Shows & Panels
- The 2014 Big Picture on Cyber Security
- AFCEA Answers
- Ask the CIO
- Building the Hybrid Cloud
- Connected Government: How to Build and Procure Network Services for the Future
- Continuing Diagnostics and Mitigation: Discussion of Progress and Next Steps
- Federal Executive Forum
- Federal Tech Talk
- The Future of Government Data Centers
- The Future of IT: How CIOs Can Enable the Service-Oriented Enterprise
- The Intersection: Where Technology Meets Transformation
- Maximizing ROI Through Data Center Consolidation
- Modern Mission Critical Series
- Moving to the Cloud. What's the best approach for me
- Navigating Tough Choices in Government Cloud Computing
- The New Generation of Database
- Satellite Communications: Acquiring SATCOM in Tight Times
- Targeting Advanced Threats: Proven Methods from Detection through Remediation
- Transformative Technology: Desktop Virtualization in Government
- The Truth About IT Opex and Software Defined Networking
- Value of Health IT
- Air Traffic Management Transformation Report
- Cloud First Report
- General Dynamics IT Enterprise Center
- Gov Cloud Minute
- Government in Technology Series
- Homeland Security Cybersecurity Market Report
- National Cybersecurity Awareness Month
- Technology Insights
- The Cyber Security Report
- The Next Generation Cyber Security Experts
Shows & Panels
Gamma camera could stop wars, detect cancer
Tuesday - 11/23/2010, 10:15am EST
Federal News Radio
The gamma camera has medical, industrial, scientific, environmental, and homeland security applications.
Ralph James is the group leader for Radiation Detection Research and Development and senior scientist at the U.S. Department of Energy's Brookhaven National Laboratory, which receives a portion of its funding from the National Nuclear Security Administration.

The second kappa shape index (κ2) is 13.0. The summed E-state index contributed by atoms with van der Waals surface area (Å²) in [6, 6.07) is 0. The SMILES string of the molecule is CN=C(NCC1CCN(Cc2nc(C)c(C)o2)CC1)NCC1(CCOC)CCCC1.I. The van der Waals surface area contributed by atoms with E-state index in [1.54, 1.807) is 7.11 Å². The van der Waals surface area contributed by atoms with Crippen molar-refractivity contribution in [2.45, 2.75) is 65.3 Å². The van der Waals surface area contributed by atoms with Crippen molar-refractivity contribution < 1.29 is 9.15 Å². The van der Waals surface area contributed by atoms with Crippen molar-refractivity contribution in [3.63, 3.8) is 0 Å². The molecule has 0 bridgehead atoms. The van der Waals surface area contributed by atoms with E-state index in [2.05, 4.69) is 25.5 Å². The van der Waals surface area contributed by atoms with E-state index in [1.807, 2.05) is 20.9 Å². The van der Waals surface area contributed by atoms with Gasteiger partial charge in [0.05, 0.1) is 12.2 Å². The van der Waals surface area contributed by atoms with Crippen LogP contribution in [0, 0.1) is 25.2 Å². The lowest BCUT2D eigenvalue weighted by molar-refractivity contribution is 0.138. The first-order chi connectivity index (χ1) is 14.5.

"The work in radiation detection is about developing a new class of sensors," James said. "Sensors that can detect x-rays and gamma rays with high sensitivity, that can be made very compact in size, and that have the ability to identify the isotopes that are responsible for the source of that radiation."
The technology can be applied in detecting nuclear isotopes in the field with small instruments; and while currently detection instruments must be used in low temperatures, the gamma camera wouldn't have that same restriction. The technology can also be used in nuclear medicine to detect deep tissue and internal organ abnormalities.
In addition, the gamma camera developed by the Brookhaven Laboratory has approximately five to 10 times the spatial resolution to the existing technology.
The gamma camera was initially designed for the early diagnosis of prostate cancer. The technology was then awarded the 2010 North American Frost & Sullivan Award for Technology Innovation of the Year.
The camera is inserted into the body after a radioactive dye is injected, and much like other imaging procedures, detects where the radioactive dye is absorbed into diseased tissue. But the difference with the gamma camera, James said, is that the camera actually captures an image of the radiation emitted.
"The same type of image that is important whether or not it is a diseased area within some organ of the human body or if it is material that could form the heart of a nuclear weapon," James said. "That's why this technology has application in both of these spaces."